Another point to emphasize here— obvious perhaps but worth restating—is that the Court is meant to be a last resort. Hence, if there is a clear and demonstrated willingness and ability to prosecute cases in domestic courts, the ICC has limited reach. Rather than deterring the ICC prosecutor from focusing on cases that may implicate US servicemembers or those of its allies, the current administration would be better placed to channel its energies to undertake thorough investigations and where warranted, to prosecute cases of international crimes domestically. In doing so and in fulfilling the requirements of complementarity per the Rome Statute, there should be no fear of the ICC prosecutor initiating cases in such a context. This is another reason and way the United States could choose to take a principled stance, and to actually demonstrate support for the aims of the Court.
UN Security Council: Institutionalized inaction
The U.S. track record relating to the ICC at the United Nations Security Council (UNSC)—linked to peacekeeping, or the referral and deferral of situations by the UNSC in keeping with the Rome Statute—has been disappointing. While there are broader dynamics at play, it is worth asking what the United States can do differently in its approach towards the ICC by virtue of its position as a permanent member of the council.
The power to refer and defer situations accorded to the Security Council in the Rome Statute per Articles 13 and 16 has been the source of much controversy, including the council’s power to refer situations of a non-state party. This may be viewed by some as the politicization of the court, allowing states that have not signed or ratified the statute—three of the five permanent members—to make decisions regarding the jurisdiction of the ICC over other non-state parties. There have only been two instances of referral (Darfur Resolution 1593, 2005 and Libya Resolution 1970, 2011) and an unsuccessful attempt at deferral (Kenya in 2013). It must be noted that the Darfur referral passed as a result of an abstention by the U.S., with changes to the resolution to accommodate its position. The changes included financial implications, with the resolution providing for voluntary contributions or the ASP funding the work of the court, rather than the UN as envisaged. In the case of Libya, the US administration played a more positive role. While laudable, this is still an insufficient use of political and diplomatic leadership. With unsuccessful attempts to refer Syria to the ICC, and the need for a complete referral for Myanmar (as distinct from the ongoing and more limited ICC investigation), there needs to be a greater sense of urgency and a concerted effort to ensure these referrals.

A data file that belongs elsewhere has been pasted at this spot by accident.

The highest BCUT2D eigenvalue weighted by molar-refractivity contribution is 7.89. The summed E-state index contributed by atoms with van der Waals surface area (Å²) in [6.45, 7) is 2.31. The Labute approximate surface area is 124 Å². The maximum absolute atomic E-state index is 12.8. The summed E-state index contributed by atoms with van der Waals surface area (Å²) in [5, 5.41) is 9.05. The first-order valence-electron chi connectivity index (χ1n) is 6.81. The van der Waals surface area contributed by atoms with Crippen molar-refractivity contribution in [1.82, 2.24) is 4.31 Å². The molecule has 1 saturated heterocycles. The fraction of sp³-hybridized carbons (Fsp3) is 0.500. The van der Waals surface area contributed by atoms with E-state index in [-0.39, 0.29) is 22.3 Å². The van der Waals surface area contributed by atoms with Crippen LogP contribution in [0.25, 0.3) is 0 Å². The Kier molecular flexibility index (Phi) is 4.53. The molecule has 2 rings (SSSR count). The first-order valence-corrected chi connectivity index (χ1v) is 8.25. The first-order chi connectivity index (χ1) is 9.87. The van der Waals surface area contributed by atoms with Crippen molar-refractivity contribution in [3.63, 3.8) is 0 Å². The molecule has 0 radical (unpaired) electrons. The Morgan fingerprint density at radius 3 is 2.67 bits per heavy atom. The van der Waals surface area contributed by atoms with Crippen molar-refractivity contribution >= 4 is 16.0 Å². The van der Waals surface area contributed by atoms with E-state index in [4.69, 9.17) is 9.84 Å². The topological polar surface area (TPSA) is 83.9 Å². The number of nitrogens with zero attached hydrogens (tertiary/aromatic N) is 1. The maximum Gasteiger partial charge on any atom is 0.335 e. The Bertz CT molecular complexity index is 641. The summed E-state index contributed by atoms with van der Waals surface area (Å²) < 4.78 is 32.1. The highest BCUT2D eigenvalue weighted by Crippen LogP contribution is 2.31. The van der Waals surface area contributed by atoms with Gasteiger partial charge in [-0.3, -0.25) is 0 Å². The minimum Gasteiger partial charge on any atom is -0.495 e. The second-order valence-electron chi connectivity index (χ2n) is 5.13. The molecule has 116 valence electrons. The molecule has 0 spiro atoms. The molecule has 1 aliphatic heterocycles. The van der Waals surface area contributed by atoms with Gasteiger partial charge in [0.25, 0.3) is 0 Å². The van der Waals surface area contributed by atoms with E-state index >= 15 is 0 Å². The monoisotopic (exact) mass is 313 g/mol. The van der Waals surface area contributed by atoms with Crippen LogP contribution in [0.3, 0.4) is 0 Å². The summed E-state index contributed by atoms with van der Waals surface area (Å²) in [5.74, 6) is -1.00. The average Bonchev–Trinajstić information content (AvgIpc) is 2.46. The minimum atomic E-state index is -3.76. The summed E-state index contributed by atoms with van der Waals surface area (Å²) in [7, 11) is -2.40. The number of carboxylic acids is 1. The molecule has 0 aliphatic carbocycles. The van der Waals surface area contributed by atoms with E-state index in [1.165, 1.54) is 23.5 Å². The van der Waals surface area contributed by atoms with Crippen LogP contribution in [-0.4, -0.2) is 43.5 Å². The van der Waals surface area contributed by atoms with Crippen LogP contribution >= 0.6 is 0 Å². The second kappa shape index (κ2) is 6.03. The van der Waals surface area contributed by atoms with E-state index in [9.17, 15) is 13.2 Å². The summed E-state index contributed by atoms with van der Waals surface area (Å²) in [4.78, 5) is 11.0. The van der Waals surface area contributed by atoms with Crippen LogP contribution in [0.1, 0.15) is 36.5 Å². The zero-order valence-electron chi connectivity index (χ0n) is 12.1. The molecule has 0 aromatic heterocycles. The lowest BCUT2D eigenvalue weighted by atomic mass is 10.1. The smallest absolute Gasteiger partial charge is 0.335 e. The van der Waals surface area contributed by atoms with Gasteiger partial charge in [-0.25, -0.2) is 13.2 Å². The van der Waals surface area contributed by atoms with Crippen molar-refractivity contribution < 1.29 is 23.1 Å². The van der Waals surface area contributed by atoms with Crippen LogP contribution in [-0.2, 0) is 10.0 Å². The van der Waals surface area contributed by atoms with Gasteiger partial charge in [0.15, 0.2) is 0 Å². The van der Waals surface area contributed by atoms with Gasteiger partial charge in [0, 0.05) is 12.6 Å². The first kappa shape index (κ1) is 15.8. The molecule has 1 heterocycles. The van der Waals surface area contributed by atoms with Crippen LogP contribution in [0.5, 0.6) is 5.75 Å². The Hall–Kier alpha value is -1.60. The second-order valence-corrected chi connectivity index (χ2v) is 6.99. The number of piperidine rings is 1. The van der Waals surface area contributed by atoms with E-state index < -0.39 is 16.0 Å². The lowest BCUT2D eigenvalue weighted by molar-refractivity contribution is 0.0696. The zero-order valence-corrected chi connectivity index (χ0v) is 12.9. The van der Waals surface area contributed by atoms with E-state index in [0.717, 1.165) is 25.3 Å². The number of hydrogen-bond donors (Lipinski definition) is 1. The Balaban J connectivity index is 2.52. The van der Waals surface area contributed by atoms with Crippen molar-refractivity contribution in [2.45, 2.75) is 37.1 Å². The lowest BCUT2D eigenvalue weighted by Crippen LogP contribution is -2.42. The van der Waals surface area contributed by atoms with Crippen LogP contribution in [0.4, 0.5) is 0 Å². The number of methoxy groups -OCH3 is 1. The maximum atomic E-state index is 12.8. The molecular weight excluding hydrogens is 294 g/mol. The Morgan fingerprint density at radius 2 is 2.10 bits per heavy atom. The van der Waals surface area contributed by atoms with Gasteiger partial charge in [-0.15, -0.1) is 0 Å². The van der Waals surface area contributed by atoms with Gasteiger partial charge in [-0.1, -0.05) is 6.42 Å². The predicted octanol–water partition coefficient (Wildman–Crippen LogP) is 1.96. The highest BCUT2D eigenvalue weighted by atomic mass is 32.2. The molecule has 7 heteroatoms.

Apart from the relationship between the ICC and the UNSC provided for by the Rome Statute, a range of other matters linked to the work of the Court have run into trouble based on similar concerns. There has been opposition to including language referring to the ICC in peacekeeping missions. For instance, while Resolution 2423 for the UN Multidimensional Integrated Stabilization Mission in Mali (MINUSMA) included references to the ICC, it placed the onus of cooperation entirely on Mali. Other resolutions that have been diluted or that have omitted entirely the role of the court include those on children and armed conflict (Resolution 2427). These deletions and omissions are significant given the binding nature of UNSC resolutions, in particular as they relate to Chapter VII of the UN Charter.
The UN Security Council dynamics have resulted in a hamstrung council, ultimately impacting its ability to fulfil its mandate to solve international problems and maintain international peace and security. The often obstructionist approach of China and Russia must be criticized. However, so must the approach the US has taken in many instances to limit the ICC’s role pertaining to justice and accountability before the council. In re-envisioning its relationship with the ICC, the United States should carefully consider the impact that previous iterations have had on the global rules-based order and on crucial institutions like the United Nations. It is time for a more proactive and principled role moving forward.